Photo: A Walk to Respect (on the road)

How Abraham Lincoln and Frederick Douglass “Turned Outward”

Posted on December 13, 2023 by Andrew Spector, TPF Fellow 2023/24

Editor's Note: Email bduda@thepattersonfoundation.org to learn more about how you can bring this inspirational play to your community. The performance is 55 minutes, followed by a 30-minute panel discussion that centers on the importance of turning outward to discover shared community aspirations.

 

As I shared in a previous blog post, from November 3 – 10, I supported the cast and crew of Abraham Lincoln and Frederick Douglass: A Walk to Respect for six performances in front of hundreds of audience members while on the road in Phoenix, AZ, and Reading, PA.

Abraham Lincoln and Frederick Douglass: A Walk to Respect is a one-act play by The Patterson Foundation’s award-winning playwright Beth Duda, with original spoken word poetry by Cedric Hameed. The play is a powerful illustration of how two men confronted their differences with courage and compassion at a time when our divided nation faced annihilation, forging a friendship that helped to end the Civil War and reunite our nation.

Abraham Lincoln and Frederick Douglass: A Walk to Respect is part of The Patterson Foundation’s Aspirations to Actions (A2A) initiative. A2A is an ongoing effort to catalyze community impact through 1) facilitation of community conversations that reveal shared aspirations and 2) mobilization of aligned individuals and organizations around those shared aspirations. A2A is powered by training from The Harwood Institute for Public Innovation, a national nonprofit that supports communities in addressing their hardest and most vital societal challenges and strengthening their civic culture.

Central to The Harwood Institute’s approach is the concept of “turning outward.” Turning outward is perhaps best understood in contrast to turning inward, which focuses on listening only to oneself, thinking only through your organization’s needs, and viewing others as passive recipients. Instead, turning outward challenges us to listen deeply to others, consider all community stakeholders, and view others as powerful stewards.

At Harwood trainings, we’re taught that when listening to others, it’s imperative that we begin with identifying aspirations. That doesn’t mean that we ignore challenges. Indeed, the second part of listening about aspirations is to ask about the challenges in reaching those aspirations. And the third part is identifying the actions we can take to address those challenges to achieve those aspirations. The key here is that by beginning with aspirations instead of challenges, we cultivate positivity, increase clarity about what we’re trying to accomplish, and inspire hope.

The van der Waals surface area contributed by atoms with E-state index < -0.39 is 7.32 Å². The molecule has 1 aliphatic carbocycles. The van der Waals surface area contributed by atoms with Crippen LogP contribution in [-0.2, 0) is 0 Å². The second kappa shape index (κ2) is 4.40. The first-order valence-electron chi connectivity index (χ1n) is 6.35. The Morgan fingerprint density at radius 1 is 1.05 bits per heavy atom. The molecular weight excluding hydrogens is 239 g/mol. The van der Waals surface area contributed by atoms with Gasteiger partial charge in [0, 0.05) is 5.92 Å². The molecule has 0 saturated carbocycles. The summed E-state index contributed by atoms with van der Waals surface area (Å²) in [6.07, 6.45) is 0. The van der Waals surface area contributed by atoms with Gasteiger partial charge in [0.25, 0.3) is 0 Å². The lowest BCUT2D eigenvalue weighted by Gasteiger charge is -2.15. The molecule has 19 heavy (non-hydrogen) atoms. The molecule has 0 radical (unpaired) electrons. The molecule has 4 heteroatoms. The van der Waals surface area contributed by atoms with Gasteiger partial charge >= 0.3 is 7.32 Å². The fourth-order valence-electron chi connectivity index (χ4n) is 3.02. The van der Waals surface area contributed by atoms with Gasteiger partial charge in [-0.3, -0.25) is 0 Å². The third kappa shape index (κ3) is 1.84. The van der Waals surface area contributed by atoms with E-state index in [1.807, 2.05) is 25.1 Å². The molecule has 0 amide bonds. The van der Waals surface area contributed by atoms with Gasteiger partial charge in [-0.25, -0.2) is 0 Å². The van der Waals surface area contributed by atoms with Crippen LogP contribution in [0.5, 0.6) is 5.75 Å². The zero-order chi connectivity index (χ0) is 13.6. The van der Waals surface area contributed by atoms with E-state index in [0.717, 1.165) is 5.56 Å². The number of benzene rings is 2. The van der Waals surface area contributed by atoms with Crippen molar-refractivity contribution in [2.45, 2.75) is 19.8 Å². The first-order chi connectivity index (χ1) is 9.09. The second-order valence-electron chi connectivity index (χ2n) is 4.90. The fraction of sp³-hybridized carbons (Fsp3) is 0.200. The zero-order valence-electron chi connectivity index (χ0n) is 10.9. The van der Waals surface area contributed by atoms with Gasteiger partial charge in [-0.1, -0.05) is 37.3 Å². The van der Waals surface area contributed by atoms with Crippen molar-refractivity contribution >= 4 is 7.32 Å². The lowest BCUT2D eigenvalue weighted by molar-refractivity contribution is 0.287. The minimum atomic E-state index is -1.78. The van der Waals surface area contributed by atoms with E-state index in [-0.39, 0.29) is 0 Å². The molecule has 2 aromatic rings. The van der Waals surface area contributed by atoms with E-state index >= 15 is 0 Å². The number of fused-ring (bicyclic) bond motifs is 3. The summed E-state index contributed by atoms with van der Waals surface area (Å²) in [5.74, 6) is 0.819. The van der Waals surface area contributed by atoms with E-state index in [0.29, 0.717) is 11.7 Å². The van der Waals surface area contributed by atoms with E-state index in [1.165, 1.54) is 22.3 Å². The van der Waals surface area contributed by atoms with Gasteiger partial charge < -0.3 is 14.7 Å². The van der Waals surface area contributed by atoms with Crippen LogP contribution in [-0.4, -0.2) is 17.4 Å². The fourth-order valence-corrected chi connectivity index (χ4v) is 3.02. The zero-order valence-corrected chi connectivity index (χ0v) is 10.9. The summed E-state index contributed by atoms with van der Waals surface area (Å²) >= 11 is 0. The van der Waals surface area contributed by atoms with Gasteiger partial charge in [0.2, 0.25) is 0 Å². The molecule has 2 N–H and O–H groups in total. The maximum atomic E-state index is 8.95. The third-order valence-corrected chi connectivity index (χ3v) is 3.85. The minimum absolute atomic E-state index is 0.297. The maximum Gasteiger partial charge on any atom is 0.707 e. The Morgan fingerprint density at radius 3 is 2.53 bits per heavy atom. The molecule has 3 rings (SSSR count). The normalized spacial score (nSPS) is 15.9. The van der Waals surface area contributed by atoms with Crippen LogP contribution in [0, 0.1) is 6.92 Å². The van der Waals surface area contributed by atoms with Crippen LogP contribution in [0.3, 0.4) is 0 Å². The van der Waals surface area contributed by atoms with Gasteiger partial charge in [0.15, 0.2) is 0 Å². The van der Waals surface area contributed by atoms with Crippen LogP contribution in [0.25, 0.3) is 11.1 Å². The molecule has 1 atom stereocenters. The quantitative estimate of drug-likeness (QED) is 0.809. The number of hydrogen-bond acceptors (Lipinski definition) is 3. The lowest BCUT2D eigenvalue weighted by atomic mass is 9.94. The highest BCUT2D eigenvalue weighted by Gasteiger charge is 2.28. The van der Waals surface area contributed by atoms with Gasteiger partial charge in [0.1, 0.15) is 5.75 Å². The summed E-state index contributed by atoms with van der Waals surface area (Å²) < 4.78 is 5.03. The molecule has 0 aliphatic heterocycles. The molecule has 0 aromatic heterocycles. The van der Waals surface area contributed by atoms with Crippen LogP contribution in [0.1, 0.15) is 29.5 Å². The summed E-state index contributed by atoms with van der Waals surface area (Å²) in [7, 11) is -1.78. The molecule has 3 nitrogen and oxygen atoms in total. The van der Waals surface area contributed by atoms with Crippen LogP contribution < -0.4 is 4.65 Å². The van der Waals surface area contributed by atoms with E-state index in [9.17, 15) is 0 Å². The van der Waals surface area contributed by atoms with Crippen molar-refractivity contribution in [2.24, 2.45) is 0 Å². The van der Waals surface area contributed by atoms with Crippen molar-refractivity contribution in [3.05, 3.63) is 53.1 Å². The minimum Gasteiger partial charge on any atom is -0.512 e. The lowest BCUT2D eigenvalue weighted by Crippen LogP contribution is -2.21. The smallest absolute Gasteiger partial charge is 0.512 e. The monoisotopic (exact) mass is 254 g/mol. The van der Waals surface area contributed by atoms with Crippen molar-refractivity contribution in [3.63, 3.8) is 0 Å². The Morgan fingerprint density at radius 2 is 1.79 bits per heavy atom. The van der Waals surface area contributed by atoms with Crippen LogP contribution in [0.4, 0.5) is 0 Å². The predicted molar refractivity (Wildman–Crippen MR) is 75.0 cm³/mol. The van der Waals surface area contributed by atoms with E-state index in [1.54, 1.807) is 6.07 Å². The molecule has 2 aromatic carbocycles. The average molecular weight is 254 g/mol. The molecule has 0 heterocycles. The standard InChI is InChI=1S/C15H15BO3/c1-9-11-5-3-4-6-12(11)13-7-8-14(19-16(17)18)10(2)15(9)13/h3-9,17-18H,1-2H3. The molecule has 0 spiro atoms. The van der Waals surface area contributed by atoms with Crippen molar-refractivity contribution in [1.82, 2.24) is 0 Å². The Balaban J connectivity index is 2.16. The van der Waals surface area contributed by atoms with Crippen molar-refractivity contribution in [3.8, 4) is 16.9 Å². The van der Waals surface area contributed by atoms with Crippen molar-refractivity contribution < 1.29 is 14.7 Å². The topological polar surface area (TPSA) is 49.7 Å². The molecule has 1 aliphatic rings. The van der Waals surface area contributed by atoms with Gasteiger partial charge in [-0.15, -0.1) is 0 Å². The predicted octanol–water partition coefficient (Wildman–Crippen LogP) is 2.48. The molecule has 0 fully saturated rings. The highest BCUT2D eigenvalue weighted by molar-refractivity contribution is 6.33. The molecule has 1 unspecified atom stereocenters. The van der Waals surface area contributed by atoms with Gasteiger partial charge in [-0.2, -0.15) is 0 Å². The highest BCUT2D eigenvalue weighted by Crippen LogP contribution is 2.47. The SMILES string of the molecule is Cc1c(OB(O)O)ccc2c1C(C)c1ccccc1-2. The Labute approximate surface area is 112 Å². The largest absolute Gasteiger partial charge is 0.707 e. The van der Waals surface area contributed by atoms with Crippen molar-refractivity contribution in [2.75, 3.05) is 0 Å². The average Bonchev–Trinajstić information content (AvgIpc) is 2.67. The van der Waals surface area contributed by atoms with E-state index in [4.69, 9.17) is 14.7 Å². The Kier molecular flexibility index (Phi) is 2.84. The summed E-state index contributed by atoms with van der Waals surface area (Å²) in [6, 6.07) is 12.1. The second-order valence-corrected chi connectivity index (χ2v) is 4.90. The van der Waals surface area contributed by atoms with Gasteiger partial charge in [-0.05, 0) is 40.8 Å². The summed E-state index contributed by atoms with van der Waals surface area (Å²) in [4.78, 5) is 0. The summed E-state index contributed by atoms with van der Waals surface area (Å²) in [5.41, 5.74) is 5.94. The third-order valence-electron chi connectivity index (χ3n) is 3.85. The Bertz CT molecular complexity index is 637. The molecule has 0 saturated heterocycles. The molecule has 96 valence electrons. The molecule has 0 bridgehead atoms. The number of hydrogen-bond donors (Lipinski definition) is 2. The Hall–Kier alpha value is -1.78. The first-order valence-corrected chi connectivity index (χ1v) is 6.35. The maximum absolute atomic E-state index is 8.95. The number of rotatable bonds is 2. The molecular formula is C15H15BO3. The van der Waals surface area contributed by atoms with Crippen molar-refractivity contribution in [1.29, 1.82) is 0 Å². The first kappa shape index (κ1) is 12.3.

Abraham Lincoln and Frederick Douglass both aspired to end slavery but had different ideas about how to end it. Abraham Lincoln, on the one hand, thought a key challenge was time. He sought to preserve the Union by advocating to outlaw the spread of slavery to new states, hoping that by confining slavery to the South, it “would surely die a slow death.” On the other hand, Frederick Douglass thought a key challenge was cautious politicians like Abraham Lincoln. He fiercely fought for immediate abolition everywhere.

Both men, however, turned outward. Instead of only listening to themselves, they entered into deep dialogue with each other, listening to each other’s perspectives. Lincoln began to consider slavery from Douglass’s vantage point as a former slave and abolitionist. For instance, when Douglass started recruiting African Americans to join the Union Army, Lincoln learned how challenging it was for Douglass to recruit when there was unequal pay between black and white soldiers. Douglass began to consider slavery from Lincoln’s vantage point as president. He learned how challenging it was for Lincoln, even as the president, to achieve non-discriminatory policies. The list of what these two men learned from each other goes on.

Abraham Lincoln and Frederick Douglass are a powerful testament to what’s possible when we turn outward and align around shared aspirations. If these two men, one white and one black, one a former slave and the other not, disagreeing about an issue as morally repugnant as slavery, can turn outward, why can’t we? What would we learn from each other, and what would we be able to achieve in our communities?


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